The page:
Use this URL to cite or link to this record in EThOS:
Title: Biochemical markers for the detection and classification of Aspergillus
Author: Glassbrook, Norman J.
ISNI:       0000 0004 2751 7448
Awarding Body: Cardiff University
Current Institution: Cardiff University
Date of Award: 2008
Availability of Full Text:
Access from EThOS:
Access from Institution:
The genus Aspergillus includes a diverse group of filamentous fungi that are widely distributed in nature, commonly found in soil. The Aspergilli include species that can be beneficial or detrimental to humans, so detection and accurate identification of these organisms can be very important. Morphology and genetic sequence analysis are well established methods for classifying and identifying fungi, but morphology remains a widely used technique that generally works well for Aspergilli. However, some organisms may be misidentified due to atypical morphology and some hidden (cryptic) species may not be recognized as different from named species based on readily observable traits. In this study, reference strains of different Aspergillus species, Penicillium chrysogenum, Candida albicans, and Cryptococcus neoformans were characterized using LC/MS and GC/MS biochemical profiling techniques in order to find specific small molecules, peptides or biochemical profiles that can be used in addition to established methods to detect and classify Aspergilli to the species level. Subsequently, analytical methods developed for characterizing the reference strains were applied, along with morphology and PCR, to characterize and identify several laboratory and field isolates. Some unique compounds and biochemical patterns did emerge from small molecule profiling that could be used for classifying Aspergilli, but protein profiling by LC/MS/MS was a much more effective approach. Tandem mass spectra from LC/MS/MS of tryptic peptides from fungal proteins were searched against protein databases and matched to theoretical spectra derived from those databases. Many of the amino acid sequences detected were taxonomically diagnostic for classifying Aspergillus species. Protein profiling also provided a great deal of additional biochemical information on the test organisms by identifying the predominant enzymes and structural proteins present under different experimental conditions and may find broader application for identifying and studying other organisms.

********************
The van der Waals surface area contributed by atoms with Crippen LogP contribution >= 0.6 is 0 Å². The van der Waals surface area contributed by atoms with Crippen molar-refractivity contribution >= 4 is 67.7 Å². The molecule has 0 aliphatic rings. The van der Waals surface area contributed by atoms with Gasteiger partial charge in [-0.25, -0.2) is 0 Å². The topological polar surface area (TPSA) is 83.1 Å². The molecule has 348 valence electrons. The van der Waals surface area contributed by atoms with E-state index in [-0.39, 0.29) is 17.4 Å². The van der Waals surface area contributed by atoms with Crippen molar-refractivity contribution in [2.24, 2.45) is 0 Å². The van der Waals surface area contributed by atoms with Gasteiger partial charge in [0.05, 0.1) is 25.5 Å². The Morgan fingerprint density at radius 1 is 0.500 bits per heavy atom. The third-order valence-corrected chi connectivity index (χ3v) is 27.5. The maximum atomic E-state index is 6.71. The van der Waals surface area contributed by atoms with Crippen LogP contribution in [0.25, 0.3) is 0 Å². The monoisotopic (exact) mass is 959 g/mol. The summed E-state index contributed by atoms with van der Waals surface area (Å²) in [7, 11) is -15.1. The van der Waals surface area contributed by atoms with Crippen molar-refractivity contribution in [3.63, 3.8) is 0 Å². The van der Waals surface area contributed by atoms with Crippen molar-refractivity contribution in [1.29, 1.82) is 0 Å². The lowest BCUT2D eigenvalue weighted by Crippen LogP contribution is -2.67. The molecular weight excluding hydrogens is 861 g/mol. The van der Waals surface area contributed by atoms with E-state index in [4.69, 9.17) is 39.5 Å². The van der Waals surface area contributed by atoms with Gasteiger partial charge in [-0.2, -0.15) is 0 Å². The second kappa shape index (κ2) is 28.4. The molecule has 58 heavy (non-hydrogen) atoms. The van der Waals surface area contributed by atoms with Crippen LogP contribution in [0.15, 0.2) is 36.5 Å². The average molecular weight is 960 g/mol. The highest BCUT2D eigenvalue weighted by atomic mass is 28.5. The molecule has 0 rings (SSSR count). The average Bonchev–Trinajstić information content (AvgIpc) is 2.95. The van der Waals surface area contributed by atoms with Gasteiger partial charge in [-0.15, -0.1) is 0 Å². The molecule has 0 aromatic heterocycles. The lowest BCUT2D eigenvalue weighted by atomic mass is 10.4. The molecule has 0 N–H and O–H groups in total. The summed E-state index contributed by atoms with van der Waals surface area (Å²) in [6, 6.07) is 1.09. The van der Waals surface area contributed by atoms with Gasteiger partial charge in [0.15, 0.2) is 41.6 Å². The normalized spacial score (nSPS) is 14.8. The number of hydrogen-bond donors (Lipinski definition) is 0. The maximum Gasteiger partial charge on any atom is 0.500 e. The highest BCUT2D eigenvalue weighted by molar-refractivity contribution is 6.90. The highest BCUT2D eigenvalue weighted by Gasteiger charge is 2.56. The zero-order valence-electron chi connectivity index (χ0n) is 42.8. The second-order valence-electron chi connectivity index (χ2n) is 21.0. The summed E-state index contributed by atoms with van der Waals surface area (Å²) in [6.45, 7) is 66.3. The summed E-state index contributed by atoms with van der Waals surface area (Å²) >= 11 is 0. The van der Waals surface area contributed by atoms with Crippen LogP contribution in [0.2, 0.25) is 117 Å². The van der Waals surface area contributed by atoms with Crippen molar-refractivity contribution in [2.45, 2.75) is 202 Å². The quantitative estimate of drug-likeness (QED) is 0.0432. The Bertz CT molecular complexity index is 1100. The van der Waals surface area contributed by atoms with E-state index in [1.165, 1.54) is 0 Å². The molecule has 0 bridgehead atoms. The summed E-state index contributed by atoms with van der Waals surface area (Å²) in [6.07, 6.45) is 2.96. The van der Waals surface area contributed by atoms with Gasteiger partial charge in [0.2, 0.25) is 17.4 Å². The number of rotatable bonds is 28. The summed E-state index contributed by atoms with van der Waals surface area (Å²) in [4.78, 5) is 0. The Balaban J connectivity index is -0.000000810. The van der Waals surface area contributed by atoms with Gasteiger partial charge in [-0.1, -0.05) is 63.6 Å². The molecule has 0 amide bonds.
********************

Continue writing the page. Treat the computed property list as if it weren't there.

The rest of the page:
Supervisor: Not available Sponsor: Not available
Qualification Name: Thesis (Ph.D.) Qualification Level: Doctoral
EThOS ID:  DOI: Not available